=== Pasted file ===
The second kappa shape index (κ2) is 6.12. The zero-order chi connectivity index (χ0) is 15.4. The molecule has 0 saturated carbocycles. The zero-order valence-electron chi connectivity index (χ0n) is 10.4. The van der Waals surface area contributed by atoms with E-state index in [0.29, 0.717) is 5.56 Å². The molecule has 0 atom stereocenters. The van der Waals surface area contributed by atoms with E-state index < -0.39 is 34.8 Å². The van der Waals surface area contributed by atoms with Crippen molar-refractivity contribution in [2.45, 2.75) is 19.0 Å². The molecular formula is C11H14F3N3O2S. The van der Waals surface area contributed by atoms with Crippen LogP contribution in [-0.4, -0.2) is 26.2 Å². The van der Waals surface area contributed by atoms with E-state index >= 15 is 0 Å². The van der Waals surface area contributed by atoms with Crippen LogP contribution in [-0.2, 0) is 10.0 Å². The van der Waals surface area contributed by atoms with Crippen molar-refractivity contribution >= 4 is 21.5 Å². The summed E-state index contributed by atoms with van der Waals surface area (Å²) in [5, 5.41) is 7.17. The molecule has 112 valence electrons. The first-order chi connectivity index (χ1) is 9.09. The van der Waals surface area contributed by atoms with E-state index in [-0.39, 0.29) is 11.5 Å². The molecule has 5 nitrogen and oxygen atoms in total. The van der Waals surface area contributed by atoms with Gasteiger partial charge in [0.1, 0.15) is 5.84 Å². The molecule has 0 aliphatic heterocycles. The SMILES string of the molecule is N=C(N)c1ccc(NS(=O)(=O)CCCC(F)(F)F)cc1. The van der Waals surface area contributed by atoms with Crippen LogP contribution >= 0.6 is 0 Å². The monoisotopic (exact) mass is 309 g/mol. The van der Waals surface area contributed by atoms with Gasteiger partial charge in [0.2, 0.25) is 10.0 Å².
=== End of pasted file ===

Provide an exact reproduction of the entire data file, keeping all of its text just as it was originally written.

The second kappa shape index (κ2) is 6.12. The zero-order chi connectivity index (χ0) is 15.4. The molecule has 0 saturated carbocycles. The zero-order valence-electron chi connectivity index (χ0n) is 10.4. The van der Waals surface area contributed by atoms with E-state index in [0.29, 0.717) is 5.56 Å². The molecule has 0 atom stereocenters. The van der Waals surface area contributed by atoms with E-state index < -0.39 is 34.8 Å². The van der Waals surface area contributed by atoms with Crippen molar-refractivity contribution in [2.45, 2.75) is 19.0 Å². The molecular formula is C11H14F3N3O2S. The van der Waals surface area contributed by atoms with Crippen LogP contribution in [-0.4, -0.2) is 26.2 Å². The van der Waals surface area contributed by atoms with E-state index >= 15 is 0 Å². The van der Waals surface area contributed by atoms with Crippen LogP contribution in [-0.2, 0) is 10.0 Å². The van der Waals surface area contributed by atoms with Crippen molar-refractivity contribution >= 4 is 21.5 Å². The summed E-state index contributed by atoms with van der Waals surface area (Å²) in [5, 5.41) is 7.17. The molecule has 112 valence electrons. The first-order chi connectivity index (χ1) is 9.09. The van der Waals surface area contributed by atoms with E-state index in [-0.39, 0.29) is 11.5 Å². The molecule has 5 nitrogen and oxygen atoms in total. The van der Waals surface area contributed by atoms with Gasteiger partial charge in [0.1, 0.15) is 5.84 Å². The molecule has 0 aliphatic heterocycles. The SMILES string of the molecule is N=C(N)c1ccc(NS(=O)(=O)CCCC(F)(F)F)cc1. The van der Waals surface area contributed by atoms with Crippen LogP contribution >= 0.6 is 0 Å². The monoisotopic (exact) mass is 309 g/mol. The van der Waals surface area contributed by atoms with Gasteiger partial charge in [0.2, 0.25) is 10.0 Å².